On November 10, 2015, Atelier Albania, the National Territorial Planning Agency (AKPT), and the Ministry of Culture launched the international architectural competition “Design of a Bypass Road in the UNESCO Protected City of Gjirokastra.” Gjirokastra is built on a site with archeological evidence showing habitation dating back to the early medieval period, and the best preserved town from the Ottoman period in the Balkans.
During the presentation of the competition and the three finalists, AKPT director Adelina Greca raised eyebrows by unexpectedly announcing the “winner” before the presentations, and the subsequent jury process, had started: Atelier 4. Atelier 4 is a major client of the Rama government, involved in the construction of the Qemal Stafa Stadium, among many other development projects. The project is funded by the World Bank through the Albanian Development Fund.
The two other competitors were a conglomerate of SON Group, C+S Cappai Associates, and F&M Ingeneria and a combination of Metropolis and Cultural Heritage without Borders, an NGO specialized in cultural heritage protection and restoration.
Atelier 4’s “winning” proposal for the Gjirokastra bypass was approved on September 13, 2016, by the National Council of Restoration (KKR), but now appears to be radically different from the initial competition entry, while at the same time threatening protected cultural monuments.
Violation of the Protected Zone
The initial call for the project states that the bypass is to be “located in the surroundings of the Historical Center and the Protected Zone.” By intervening into the protected zone, the project is in violation of the Albanian Law on Cultural Heritage:
Law on Cultural Heritage, Art. 29(1): Museum Cities, Museum Zones, Historical Centers, Museum Ensembles, Centers, and Archeological Parks are a category of objects in a group, that are protected in their entirety as historical-archeological, monumental, architectonic-urbanistic, and environmental complexes and therefore new constructions that touch existing objects are prohibited, with the exception of the underground engineering network.
Besides the above, the Gjirokastra Bypass project also violates the Albanian Charter of Restoration (VKM no. 426, July 13, 2007). In spite of the extant legal framework, the Regulation for the Protection, Conservation, and Administration of the Historical Center and Protected Zone of Gjirokastra passed by the Rama government (VKM no. 619, July 7, 2015) states that “new constructions in the Historical Center except the improvement of the road infrastructure, engineering network, and the above-mentioned reconstructions.” In other words, the Rama’s VKM violates the Law on Cultural Heritage precisely in order to allow the Gjirokastra Bypass project, tendered out to one of his preferred clients.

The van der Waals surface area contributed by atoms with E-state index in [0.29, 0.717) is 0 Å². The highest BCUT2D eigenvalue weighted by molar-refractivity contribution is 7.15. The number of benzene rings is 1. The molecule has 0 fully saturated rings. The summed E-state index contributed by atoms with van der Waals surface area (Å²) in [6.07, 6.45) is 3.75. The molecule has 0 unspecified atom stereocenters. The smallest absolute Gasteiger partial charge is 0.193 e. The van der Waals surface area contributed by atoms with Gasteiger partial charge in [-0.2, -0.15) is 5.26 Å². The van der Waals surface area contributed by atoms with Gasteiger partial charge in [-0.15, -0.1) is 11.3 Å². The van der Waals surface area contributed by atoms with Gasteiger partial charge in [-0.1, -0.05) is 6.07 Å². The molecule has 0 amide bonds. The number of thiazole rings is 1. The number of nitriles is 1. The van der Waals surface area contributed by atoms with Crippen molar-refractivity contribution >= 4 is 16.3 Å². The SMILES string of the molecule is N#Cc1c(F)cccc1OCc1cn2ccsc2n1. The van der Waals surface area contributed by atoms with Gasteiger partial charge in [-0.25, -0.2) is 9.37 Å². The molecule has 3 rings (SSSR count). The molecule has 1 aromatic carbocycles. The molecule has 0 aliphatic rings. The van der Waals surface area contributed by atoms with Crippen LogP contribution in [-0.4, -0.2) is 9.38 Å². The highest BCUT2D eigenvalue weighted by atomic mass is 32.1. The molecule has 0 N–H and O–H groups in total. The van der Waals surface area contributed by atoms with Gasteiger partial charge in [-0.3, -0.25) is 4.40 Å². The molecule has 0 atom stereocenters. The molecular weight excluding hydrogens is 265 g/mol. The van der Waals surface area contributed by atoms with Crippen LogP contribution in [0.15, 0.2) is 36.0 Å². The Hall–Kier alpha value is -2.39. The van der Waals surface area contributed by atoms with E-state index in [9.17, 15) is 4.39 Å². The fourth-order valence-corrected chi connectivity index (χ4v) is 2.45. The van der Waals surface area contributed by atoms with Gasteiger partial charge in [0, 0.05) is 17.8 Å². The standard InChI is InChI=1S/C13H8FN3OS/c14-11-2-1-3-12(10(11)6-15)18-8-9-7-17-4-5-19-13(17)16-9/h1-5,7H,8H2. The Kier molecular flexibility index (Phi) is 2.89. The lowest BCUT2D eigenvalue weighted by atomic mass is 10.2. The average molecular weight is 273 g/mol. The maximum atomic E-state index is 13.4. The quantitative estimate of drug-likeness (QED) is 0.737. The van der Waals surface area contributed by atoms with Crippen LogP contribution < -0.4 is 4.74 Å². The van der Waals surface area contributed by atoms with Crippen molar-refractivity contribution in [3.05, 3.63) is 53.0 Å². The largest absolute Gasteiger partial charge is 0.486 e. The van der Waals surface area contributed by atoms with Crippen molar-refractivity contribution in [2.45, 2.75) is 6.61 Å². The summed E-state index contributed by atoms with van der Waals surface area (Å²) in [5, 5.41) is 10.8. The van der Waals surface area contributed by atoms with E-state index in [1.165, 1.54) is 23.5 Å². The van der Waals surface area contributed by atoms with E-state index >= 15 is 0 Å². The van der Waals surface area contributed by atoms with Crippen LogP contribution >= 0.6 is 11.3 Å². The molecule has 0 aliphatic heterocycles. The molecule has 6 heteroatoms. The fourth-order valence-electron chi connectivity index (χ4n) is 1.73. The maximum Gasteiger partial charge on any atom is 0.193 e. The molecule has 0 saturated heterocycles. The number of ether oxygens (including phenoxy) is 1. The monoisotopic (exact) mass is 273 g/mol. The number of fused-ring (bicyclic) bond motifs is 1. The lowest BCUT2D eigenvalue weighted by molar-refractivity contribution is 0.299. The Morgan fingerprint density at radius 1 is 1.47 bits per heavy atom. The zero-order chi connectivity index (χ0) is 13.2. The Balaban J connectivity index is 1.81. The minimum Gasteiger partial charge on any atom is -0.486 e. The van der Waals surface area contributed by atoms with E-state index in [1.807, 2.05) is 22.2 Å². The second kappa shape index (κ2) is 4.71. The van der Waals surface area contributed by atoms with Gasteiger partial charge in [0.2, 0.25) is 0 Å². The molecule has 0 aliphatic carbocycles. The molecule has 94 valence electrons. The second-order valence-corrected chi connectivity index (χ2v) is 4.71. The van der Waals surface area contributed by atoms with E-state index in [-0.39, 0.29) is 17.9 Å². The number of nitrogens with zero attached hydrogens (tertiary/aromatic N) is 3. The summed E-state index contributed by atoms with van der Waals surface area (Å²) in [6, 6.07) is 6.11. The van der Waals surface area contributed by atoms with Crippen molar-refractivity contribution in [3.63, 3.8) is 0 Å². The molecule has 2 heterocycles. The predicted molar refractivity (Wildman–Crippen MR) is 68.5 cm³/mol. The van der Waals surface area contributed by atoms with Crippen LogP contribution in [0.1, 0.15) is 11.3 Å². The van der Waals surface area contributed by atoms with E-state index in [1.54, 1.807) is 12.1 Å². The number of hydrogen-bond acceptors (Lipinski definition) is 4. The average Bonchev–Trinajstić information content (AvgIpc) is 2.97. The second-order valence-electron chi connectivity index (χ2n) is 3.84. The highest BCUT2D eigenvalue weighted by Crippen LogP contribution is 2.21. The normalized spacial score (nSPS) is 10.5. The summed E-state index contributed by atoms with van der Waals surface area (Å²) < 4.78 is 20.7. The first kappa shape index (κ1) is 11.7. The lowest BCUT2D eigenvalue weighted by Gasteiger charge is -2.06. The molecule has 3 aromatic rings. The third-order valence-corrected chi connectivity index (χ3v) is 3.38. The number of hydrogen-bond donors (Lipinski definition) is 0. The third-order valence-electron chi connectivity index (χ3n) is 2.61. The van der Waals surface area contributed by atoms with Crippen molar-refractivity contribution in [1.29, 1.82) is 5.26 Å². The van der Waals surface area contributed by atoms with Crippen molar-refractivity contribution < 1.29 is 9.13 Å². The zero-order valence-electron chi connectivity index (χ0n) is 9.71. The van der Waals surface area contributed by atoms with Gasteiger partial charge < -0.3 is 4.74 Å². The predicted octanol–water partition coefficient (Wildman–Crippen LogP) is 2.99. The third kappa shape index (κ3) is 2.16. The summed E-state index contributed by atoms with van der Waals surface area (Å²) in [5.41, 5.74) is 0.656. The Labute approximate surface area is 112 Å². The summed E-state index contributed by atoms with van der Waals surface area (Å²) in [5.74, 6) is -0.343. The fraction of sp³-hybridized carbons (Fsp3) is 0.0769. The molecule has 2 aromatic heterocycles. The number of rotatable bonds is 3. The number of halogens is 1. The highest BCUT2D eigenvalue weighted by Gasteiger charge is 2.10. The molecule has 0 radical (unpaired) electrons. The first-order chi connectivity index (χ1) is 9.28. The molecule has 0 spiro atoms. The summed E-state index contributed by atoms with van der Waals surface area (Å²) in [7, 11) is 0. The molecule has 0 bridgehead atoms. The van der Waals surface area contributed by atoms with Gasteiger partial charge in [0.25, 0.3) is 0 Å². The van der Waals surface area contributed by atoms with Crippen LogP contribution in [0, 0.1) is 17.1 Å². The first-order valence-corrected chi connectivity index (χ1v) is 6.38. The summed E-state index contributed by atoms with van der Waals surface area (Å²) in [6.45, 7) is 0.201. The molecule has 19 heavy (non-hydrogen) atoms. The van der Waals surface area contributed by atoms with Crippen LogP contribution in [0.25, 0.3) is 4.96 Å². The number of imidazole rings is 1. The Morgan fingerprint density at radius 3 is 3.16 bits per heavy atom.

Let’s see what else is wrong with this destructive project.
Violation of the terms of reference
Given the fact that Gjirokastra Bypass project is already in violation of both national law and international treaties, the projects proposed should have at least offered solutions with the lowest impact on the protected area. The winning proposal of Atelier 4 locates 90% of the entire bypass project in this area, the historical center of Gjirokastra, with the remaining 10% of the project in the so-called “Buffer Zone.” Of all three proposals, this makes Atelier 4’s proposal the most damaging to the protected area.
Destruction of cultural monuments
Atelier 4’s project implies the destruction of two Category II Cultural Monuments, as well as an invasion into the natural foundations of the Gjirokastra Castle, which had been planned for archeological excavations. In doing so, the proposal merely moves traffic from the bazaar area to the area surrounding the castle, destroying a green and pedestrian area in the process. No overview study of transportation in Gjirokastra has been done, and there is no proof that the Bypass project will truly alleviate traffic.
Twice as expensive
The project discussed in and approved by the KKR is significantly different from the one announced as winner of the Atelier Albania competition. It is twice as expensive as the initial proposal (now valued at €5 million) more than 50% different in both shape and solution. This automatically invalidates the entire competition. The two figures below show the initial proposal of Atelier 4 (fig. 1) and the proposal approved by the KKR (fig. 2).
At least three independent geological and seismic studies (from 1980, 2006, and 2012), including one conducted for the Ministry of Culture, have shown that the bypass is planned on a seismic area, on top of a very dangerous tectonic crack. No provisions regarding the risk of seismic activity have been undertaken by the proposal.
Beyond an immediate threat to the cultural heritage of Gjirokastra, the effects of the implementation of the Bypass project will most probably reach further. According to Cultural Heritage without Borders, there are at least 169 cultural monuments in Gjirokastra of Category I or II inside the protected historical center which are currently in critical condition.
In 2011, the UNESCO World Heritage Center threatened to place Gjirokastra on the List of World Heritage in Danger, if it did not meet certain criteria. While none of these criteria have been met by the Albanian government, the money spent on the ill-planned Gjirokastra Bypass project could have been well spent on the restoration of the cultural monuments that are currently under threat.
This summer, an international assessment team of ICOMOS is planning to visit Gjirokastra to decide whether sufficient progress has been made in the protection of the city. So for the government to show off a brand-new road, two destroyed monuments and 169 others in a serious state of disrepair is perhaps not the best start.